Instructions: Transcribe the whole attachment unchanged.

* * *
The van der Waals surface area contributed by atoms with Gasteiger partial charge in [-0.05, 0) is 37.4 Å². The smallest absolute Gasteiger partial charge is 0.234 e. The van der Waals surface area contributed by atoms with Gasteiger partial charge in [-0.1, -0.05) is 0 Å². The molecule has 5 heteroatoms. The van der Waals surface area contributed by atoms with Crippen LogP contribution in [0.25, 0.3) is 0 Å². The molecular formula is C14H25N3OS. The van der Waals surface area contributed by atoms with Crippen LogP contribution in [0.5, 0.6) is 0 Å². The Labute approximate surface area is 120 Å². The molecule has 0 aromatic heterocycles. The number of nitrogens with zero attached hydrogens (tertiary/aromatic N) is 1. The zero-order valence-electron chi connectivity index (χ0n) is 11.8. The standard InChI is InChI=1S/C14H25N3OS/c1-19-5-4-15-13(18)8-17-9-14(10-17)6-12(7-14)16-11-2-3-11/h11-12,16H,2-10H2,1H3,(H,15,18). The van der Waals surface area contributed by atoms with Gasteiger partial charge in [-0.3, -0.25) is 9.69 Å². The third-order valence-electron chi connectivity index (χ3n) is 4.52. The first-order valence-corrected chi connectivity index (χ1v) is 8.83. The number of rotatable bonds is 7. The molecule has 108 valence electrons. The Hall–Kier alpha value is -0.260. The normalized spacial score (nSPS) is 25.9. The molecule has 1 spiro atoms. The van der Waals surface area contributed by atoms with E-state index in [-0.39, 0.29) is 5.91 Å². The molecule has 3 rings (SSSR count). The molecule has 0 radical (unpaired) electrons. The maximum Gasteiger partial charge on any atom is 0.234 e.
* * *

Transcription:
The van der Waals surface area contributed by atoms with Gasteiger partial charge in [-0.05, 0) is 37.4 Å². The smallest absolute Gasteiger partial charge is 0.234 e. The van der Waals surface area contributed by atoms with Gasteiger partial charge in [-0.1, -0.05) is 0 Å². The molecule has 5 heteroatoms. The van der Waals surface area contributed by atoms with Crippen LogP contribution in [0.25, 0.3) is 0 Å². The molecular formula is C14H25N3OS. The van der Waals surface area contributed by atoms with Crippen LogP contribution in [0.5, 0.6) is 0 Å². The Labute approximate surface area is 120 Å². The molecule has 0 aromatic heterocycles. The number of nitrogens with zero attached hydrogens (tertiary/aromatic N) is 1. The zero-order valence-electron chi connectivity index (χ0n) is 11.8. The standard InChI is InChI=1S/C14H25N3OS/c1-19-5-4-15-13(18)8-17-9-14(10-17)6-12(7-14)16-11-2-3-11/h11-12,16H,2-10H2,1H3,(H,15,18). The van der Waals surface area contributed by atoms with Gasteiger partial charge in [-0.3, -0.25) is 9.69 Å². The third-order valence-electron chi connectivity index (χ3n) is 4.52. The first-order valence-corrected chi connectivity index (χ1v) is 8.83. The number of rotatable bonds is 7. The molecule has 108 valence electrons. The Hall–Kier alpha value is -0.260. The normalized spacial score (nSPS) is 25.9. The molecule has 1 spiro atoms. The van der Waals surface area contributed by atoms with E-state index in [-0.39, 0.29) is 5.91 Å². The molecule has 3 rings (SSSR count). The molecule has 0 radical (unpaired) electrons. The maximum Gasteiger partial charge on any atom is 0.234 e.